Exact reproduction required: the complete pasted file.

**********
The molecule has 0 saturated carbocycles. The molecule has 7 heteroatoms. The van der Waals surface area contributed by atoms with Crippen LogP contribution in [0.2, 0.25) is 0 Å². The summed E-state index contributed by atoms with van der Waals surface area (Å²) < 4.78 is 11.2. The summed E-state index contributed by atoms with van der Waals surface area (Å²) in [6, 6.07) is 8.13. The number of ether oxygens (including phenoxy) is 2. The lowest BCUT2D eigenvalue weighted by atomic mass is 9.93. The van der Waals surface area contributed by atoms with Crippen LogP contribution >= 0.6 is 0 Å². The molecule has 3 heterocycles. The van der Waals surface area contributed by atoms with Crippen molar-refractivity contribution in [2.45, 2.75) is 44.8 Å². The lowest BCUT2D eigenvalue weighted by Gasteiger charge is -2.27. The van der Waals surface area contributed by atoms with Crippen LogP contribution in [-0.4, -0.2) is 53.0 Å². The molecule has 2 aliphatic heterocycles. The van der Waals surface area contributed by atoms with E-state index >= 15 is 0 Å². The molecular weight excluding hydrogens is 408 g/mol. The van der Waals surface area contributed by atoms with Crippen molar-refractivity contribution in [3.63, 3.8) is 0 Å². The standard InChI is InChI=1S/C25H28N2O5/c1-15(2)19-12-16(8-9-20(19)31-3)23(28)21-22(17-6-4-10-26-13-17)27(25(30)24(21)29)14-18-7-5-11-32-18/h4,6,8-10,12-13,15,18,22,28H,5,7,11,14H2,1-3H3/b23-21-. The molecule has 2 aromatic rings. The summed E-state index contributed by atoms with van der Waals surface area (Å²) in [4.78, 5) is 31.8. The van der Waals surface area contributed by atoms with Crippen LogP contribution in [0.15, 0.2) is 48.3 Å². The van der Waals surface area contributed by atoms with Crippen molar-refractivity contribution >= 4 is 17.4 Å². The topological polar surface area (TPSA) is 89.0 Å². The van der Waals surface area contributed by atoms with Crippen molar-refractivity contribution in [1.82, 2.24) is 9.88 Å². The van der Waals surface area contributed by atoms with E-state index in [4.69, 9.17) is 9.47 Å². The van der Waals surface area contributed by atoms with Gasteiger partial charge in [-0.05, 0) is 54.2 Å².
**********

The molecule has 0 saturated carbocycles. The molecule has 7 heteroatoms. The van der Waals surface area contributed by atoms with Crippen LogP contribution in [0.2, 0.25) is 0 Å². The summed E-state index contributed by atoms with van der Waals surface area (Å²) < 4.78 is 11.2. The summed E-state index contributed by atoms with van der Waals surface area (Å²) in [6, 6.07) is 8.13. The number of ether oxygens (including phenoxy) is 2. The lowest BCUT2D eigenvalue weighted by atomic mass is 9.93. The van der Waals surface area contributed by atoms with Crippen LogP contribution >= 0.6 is 0 Å². The molecule has 3 heterocycles. The van der Waals surface area contributed by atoms with Crippen molar-refractivity contribution in [2.45, 2.75) is 44.8 Å². The lowest BCUT2D eigenvalue weighted by Gasteiger charge is -2.27. The van der Waals surface area contributed by atoms with Crippen LogP contribution in [-0.4, -0.2) is 53.0 Å². The molecule has 2 aliphatic heterocycles. The van der Waals surface area contributed by atoms with E-state index >= 15 is 0 Å². The molecular weight excluding hydrogens is 408 g/mol. The van der Waals surface area contributed by atoms with Crippen molar-refractivity contribution in [3.63, 3.8) is 0 Å². The standard InChI is InChI=1S/C25H28N2O5/c1-15(2)19-12-16(8-9-20(19)31-3)23(28)21-22(17-6-4-10-26-13-17)27(25(30)24(21)29)14-18-7-5-11-32-18/h4,6,8-10,12-13,15,18,22,28H,5,7,11,14H2,1-3H3/b23-21-. The molecule has 2 aromatic rings. The summed E-state index contributed by atoms with van der Waals surface area (Å²) in [4.78, 5) is 31.8. The van der Waals surface area contributed by atoms with Crippen LogP contribution in [0.15, 0.2) is 48.3 Å². The van der Waals surface area contributed by atoms with Crippen molar-refractivity contribution >= 4 is 17.4 Å². The topological polar surface area (TPSA) is 89.0 Å². The van der Waals surface area contributed by atoms with Crippen molar-refractivity contribution in [1.82, 2.24) is 9.88 Å². The van der Waals surface area contributed by atoms with E-state index in [4.69, 9.17) is 9.47 Å². The van der Waals surface area contributed by atoms with Gasteiger partial charge in [-0.05, 0) is 54.2 Å².